Both devices are pretty nifty in terms of turning your HDTV into a Smart TV. Right now, we’d suggest forking out an extra £20 and getting the Roku for more internet and local media streaming functionality. That said you can be sure Google is going to grow in app support for the Chromecast as time goes by, which will make its £30 price tag look incredibly appealing for the average user looking to get BBC iPlayer and Netflix on their TV without having to hook up their laptop each time.

If you don’t have a Smart TV and are unwilling to pay the vast amounts of money to upgrade to one, then you can turn your existing HDTV into a Smart TV from as little as £30-£50 with the Google Chromecast or a Roku Streaming Stick. Here’s where we find out which one is the best value in our Google Chromecast vs Roku Streaming Stick comparison review.

The way these two TV streaming sticks work are very similar, in that they are both essentially Wi-Fi dongles that plug into your TV’s HDMI port, and then bring a host of apps and online content straight to your TV. See Apple TV vs Chromecast review.

Google Chromecast vs Roku Streaming Stick comparison review: Price and availability in the UK

Roku announced the arrival of the Streaming Stick a short time ago, but unfortunately it will not be available to buy in the UK until late April. The Google Chromecast however is now available to buy in the UK and can be purchase via the Google Play Store and other usual retailers such as Currys, PC World and Amazon.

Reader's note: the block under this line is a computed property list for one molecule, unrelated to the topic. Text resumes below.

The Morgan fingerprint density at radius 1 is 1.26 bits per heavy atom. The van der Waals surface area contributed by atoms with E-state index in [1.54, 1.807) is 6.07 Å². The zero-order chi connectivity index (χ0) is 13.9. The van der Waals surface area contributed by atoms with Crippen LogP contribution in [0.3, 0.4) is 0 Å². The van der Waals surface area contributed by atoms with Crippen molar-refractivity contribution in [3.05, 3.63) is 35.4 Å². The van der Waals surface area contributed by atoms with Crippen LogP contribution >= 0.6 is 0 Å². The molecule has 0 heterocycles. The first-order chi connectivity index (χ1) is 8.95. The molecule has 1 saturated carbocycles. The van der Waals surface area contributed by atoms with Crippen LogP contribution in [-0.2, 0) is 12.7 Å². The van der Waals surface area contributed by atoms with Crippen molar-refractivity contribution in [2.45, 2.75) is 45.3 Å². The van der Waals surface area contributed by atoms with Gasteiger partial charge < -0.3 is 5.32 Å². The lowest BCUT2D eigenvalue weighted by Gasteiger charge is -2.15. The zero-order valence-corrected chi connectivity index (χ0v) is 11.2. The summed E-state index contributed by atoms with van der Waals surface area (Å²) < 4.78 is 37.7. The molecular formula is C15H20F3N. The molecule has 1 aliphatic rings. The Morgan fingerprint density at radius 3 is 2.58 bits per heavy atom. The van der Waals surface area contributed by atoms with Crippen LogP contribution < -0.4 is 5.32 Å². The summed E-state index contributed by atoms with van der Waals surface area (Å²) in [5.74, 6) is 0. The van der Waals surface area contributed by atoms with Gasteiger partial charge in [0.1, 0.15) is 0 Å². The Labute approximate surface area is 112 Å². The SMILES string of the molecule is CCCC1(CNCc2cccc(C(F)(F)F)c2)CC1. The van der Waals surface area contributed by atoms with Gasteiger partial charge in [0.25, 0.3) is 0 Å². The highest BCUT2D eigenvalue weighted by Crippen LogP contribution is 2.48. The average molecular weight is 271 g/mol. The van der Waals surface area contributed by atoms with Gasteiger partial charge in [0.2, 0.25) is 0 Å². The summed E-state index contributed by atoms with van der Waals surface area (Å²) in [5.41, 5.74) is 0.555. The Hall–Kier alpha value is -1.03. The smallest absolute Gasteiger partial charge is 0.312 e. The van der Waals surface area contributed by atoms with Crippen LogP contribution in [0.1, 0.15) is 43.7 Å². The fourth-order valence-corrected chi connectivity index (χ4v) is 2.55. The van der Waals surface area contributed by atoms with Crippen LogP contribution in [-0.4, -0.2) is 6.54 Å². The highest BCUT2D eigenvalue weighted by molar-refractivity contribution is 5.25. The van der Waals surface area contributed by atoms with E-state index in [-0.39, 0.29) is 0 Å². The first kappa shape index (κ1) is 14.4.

Neither device is particularly expensive, but the Google Chromecast is significantly the cheaper of the two, costing only £30 compared to the Roku Streaming Stick’s £50 price tag. See How to set up and use Chromecast.

It’s tough to declare a clear winner here as both devices are still in their infancy, and while the Chromecast offers a lot of promise, it is still lacking in terms of what it offers, when compared to the Roku Streaming Stick, thanks to the ground work done by previous Roku Devices. Our instinct tells us that spending £30 on a Google device that promises to bring Smart TV services to your regular HDTV is going to prove worthwhile in the long run, but for now the extra £20 for the Roku looks like a fair price bump. See What can you watch on Chromecast: why Chromecast is a game changer.

Google Chromecast vs Roku Streaming Stick comparison review: Streaming services provided

Price is obviously a major factor you should consider when deciding which of these two streaming stick you should buy, but what is probably more important, is what features the devices offer for the price.

On the face of it, these two TV streaming dongles do largely the same thing, and that is connect your TV to your local Wi-Fi network and enable playback from TV apps and local media.

The Roku Streaming Stick offers access to over 500 Smart TV services incliding Netflix, BBC iPlayer, NOW TV, 4oD, Demand 5, Sky News, Spotify, VEVO, Sky Store and Plex, to name but a few. Locally stored content can be streamed directly via the Roku app.